New York Frank McCourt, the beloved raconteur and former public school teacher who enjoyed post-retirement fame as the author of “Angela’s Ashes,” the Pulitzer Prize-winning “epic of woe” about his impoverished Irish childhood, died Sunday of cancer.
McCourt, who was 78, had been gravely ill with meningitis and recently was treated for melanoma, the deadliest form of skin cancer and the cause of his death, said his publisher, Scribner. He died at a Manhattan hospice, his brother Malachy McCourt said.
Until his mid-60s, Frank McCourt was known primarily around New York as a creative writing teacher and as a local character — the kind who might turn up in a New York novel — singing songs and telling stories with his younger brother Malachy and otherwise joining the crowds at the White Horse Tavern and other literary hangouts.
But there was always a book or two being formed in his mind, and the world would learn his name, and story, in 1996, after a friend helped him get an agent and his then-unfinished manuscript was quickly signed by Scribner. With a first printing of just 25,000, “Angela’s Ashes” was an instant favorite with critics and readers and perhaps the ultimate case of the non-celebrity memoir, the extraordinary life of an ordinary man.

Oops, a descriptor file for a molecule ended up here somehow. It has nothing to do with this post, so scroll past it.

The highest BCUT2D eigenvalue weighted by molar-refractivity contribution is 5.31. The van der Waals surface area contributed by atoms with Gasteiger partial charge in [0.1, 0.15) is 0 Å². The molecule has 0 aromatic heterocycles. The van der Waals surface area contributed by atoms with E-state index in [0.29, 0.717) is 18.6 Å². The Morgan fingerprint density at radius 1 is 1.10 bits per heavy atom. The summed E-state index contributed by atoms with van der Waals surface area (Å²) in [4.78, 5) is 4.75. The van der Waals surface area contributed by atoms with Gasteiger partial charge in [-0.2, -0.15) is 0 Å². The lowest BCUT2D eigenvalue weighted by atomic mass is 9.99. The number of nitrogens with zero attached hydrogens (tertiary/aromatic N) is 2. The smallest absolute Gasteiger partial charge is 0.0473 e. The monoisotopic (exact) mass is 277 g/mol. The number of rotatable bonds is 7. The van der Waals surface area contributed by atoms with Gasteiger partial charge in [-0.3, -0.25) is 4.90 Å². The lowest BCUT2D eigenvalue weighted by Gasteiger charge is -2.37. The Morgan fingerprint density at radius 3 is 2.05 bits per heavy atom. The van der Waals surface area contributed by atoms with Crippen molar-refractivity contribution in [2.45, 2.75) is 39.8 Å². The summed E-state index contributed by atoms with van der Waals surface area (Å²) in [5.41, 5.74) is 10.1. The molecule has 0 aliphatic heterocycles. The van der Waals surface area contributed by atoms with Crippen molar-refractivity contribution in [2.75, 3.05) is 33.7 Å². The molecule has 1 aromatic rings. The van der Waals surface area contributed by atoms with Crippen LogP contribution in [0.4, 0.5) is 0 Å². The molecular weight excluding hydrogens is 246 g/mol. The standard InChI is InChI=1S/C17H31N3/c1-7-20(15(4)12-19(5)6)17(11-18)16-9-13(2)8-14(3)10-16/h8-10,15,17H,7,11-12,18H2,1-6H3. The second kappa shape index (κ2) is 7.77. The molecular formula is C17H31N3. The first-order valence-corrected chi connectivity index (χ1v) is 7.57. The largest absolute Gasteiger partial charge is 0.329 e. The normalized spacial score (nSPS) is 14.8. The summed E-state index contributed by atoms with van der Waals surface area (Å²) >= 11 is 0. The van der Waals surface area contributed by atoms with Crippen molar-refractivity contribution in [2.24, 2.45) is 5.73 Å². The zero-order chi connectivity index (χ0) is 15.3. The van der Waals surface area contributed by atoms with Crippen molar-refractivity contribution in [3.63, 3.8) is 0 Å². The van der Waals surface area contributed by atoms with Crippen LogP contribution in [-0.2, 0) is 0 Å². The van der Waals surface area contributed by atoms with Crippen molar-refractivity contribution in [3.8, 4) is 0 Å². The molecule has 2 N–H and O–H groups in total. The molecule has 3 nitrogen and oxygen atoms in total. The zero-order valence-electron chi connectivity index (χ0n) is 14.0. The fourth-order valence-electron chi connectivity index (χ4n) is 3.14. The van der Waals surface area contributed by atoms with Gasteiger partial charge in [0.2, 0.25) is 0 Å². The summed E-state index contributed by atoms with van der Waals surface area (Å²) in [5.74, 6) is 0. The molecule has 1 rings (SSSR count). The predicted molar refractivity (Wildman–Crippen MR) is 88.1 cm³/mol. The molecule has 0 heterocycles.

“F. Scott Fitzgerald said there are no second acts in American lives. I think I’ve proven him wrong,” McCourt later explained. “And all because I refused to settle for a one-act existence, the 30 years I taught English in various New York City high schools.”
The book has been published in 25 languages and 30 countries.
McCourt, a native of New York, was good company in the classroom and at the bar, but few had such a burden to unload. His parents were so poor that they returned to their native Ireland when he was little and settled in the slums of Limerick. Simply surviving his childhood was a tale; McCourt’s father was an alcoholic who drank up the little money his family had. Three of McCourt’s seven siblings died, and he nearly perished from typhoid fever.
“Worse than the ordinary miserable childhood is the miserable Irish childhood, and worse yet is the miserable Irish Catholic childhood,” was McCourt’s unforgettable opening. “People everywhere brag and whimper about the woes of their early years, but nothing can compare with the Irish version: the poverty, the shiftless loquacious father; the pious defeated mother moaning by the fire; pompous priests, bullying schoolmasters; the English and all the terrible things they did to us for 800 long years.”
The book was a long Irish wake, “an epic of woe,” McCourt called it, finding laughter and lyricism in life’s very worst.